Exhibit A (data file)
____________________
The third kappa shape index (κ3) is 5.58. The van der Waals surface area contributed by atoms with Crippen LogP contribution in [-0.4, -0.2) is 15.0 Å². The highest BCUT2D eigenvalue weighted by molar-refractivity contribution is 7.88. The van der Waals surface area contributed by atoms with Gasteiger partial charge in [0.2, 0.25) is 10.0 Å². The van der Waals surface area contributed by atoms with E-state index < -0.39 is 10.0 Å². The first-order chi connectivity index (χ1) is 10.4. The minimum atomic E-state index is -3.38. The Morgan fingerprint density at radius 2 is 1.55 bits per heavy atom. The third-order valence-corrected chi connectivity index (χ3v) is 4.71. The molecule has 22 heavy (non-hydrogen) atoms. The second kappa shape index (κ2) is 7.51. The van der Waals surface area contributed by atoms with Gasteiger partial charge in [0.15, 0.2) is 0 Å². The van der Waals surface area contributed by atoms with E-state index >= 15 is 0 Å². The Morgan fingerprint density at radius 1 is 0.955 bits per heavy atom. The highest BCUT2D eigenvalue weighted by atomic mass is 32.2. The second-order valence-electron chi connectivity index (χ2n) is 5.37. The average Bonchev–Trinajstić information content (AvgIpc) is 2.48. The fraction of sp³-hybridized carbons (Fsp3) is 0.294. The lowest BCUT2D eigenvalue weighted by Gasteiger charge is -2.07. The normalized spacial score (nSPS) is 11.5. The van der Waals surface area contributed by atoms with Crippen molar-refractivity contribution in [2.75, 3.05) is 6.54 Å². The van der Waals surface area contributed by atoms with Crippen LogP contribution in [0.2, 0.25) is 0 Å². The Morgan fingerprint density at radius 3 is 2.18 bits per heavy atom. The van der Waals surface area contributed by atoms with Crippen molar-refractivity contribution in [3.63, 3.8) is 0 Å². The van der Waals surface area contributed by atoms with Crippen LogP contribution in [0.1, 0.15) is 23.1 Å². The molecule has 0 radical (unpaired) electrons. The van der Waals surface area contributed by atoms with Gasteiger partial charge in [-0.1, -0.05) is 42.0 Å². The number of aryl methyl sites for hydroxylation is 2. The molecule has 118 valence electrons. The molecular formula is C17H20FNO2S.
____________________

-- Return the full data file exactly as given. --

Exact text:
The third kappa shape index (κ3) is 5.58. The van der Waals surface area contributed by atoms with Crippen LogP contribution in [-0.4, -0.2) is 15.0 Å². The highest BCUT2D eigenvalue weighted by molar-refractivity contribution is 7.88. The van der Waals surface area contributed by atoms with Gasteiger partial charge in [0.2, 0.25) is 10.0 Å². The van der Waals surface area contributed by atoms with E-state index < -0.39 is 10.0 Å². The first-order chi connectivity index (χ1) is 10.4. The minimum atomic E-state index is -3.38. The Morgan fingerprint density at radius 2 is 1.55 bits per heavy atom. The third-order valence-corrected chi connectivity index (χ3v) is 4.71. The molecule has 22 heavy (non-hydrogen) atoms. The second kappa shape index (κ2) is 7.51. The van der Waals surface area contributed by atoms with Gasteiger partial charge in [0.15, 0.2) is 0 Å². The van der Waals surface area contributed by atoms with E-state index >= 15 is 0 Å². The Morgan fingerprint density at radius 1 is 0.955 bits per heavy atom. The highest BCUT2D eigenvalue weighted by atomic mass is 32.2. The second-order valence-electron chi connectivity index (χ2n) is 5.37. The average Bonchev–Trinajstić information content (AvgIpc) is 2.48. The fraction of sp³-hybridized carbons (Fsp3) is 0.294. The lowest BCUT2D eigenvalue weighted by Gasteiger charge is -2.07. The normalized spacial score (nSPS) is 11.5. The van der Waals surface area contributed by atoms with Crippen molar-refractivity contribution in [2.75, 3.05) is 6.54 Å². The van der Waals surface area contributed by atoms with Crippen LogP contribution in [0.2, 0.25) is 0 Å². The Morgan fingerprint density at radius 3 is 2.18 bits per heavy atom. The van der Waals surface area contributed by atoms with Crippen molar-refractivity contribution in [3.63, 3.8) is 0 Å². The van der Waals surface area contributed by atoms with Crippen LogP contribution in [0.1, 0.15) is 23.1 Å². The molecule has 0 radical (unpaired) electrons. The van der Waals surface area contributed by atoms with Gasteiger partial charge in [-0.1, -0.05) is 42.0 Å². The number of aryl methyl sites for hydroxylation is 2. The molecule has 118 valence electrons. The molecular formula is C17H20FNO2S.